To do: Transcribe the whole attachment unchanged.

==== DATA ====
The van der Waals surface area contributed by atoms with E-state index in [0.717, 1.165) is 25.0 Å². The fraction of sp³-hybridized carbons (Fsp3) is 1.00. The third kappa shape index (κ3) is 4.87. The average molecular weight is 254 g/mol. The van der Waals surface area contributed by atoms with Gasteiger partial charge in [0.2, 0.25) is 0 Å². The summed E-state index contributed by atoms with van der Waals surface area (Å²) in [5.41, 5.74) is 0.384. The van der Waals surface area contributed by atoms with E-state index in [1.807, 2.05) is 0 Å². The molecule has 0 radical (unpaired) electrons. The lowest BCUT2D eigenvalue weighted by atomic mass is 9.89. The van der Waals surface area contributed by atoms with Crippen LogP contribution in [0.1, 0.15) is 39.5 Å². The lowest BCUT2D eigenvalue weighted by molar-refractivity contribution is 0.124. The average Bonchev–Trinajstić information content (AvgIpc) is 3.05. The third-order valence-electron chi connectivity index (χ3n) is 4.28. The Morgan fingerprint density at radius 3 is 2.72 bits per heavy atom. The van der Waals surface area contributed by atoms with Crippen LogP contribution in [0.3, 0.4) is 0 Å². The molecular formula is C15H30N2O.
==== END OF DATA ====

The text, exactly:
The van der Waals surface area contributed by atoms with E-state index in [0.717, 1.165) is 25.0 Å². The fraction of sp³-hybridized carbons (Fsp3) is 1.00. The third kappa shape index (κ3) is 4.87. The average molecular weight is 254 g/mol. The van der Waals surface area contributed by atoms with Gasteiger partial charge in [0.2, 0.25) is 0 Å². The summed E-state index contributed by atoms with van der Waals surface area (Å²) in [5.41, 5.74) is 0.384. The van der Waals surface area contributed by atoms with E-state index in [1.807, 2.05) is 0 Å². The molecule has 0 radical (unpaired) electrons. The lowest BCUT2D eigenvalue weighted by atomic mass is 9.89. The van der Waals surface area contributed by atoms with Crippen LogP contribution in [0.1, 0.15) is 39.5 Å². The lowest BCUT2D eigenvalue weighted by molar-refractivity contribution is 0.124. The average Bonchev–Trinajstić information content (AvgIpc) is 3.05. The third-order valence-electron chi connectivity index (χ3n) is 4.28. The Morgan fingerprint density at radius 3 is 2.72 bits per heavy atom. The van der Waals surface area contributed by atoms with Crippen LogP contribution in [0.3, 0.4) is 0 Å². The molecular formula is C15H30N2O.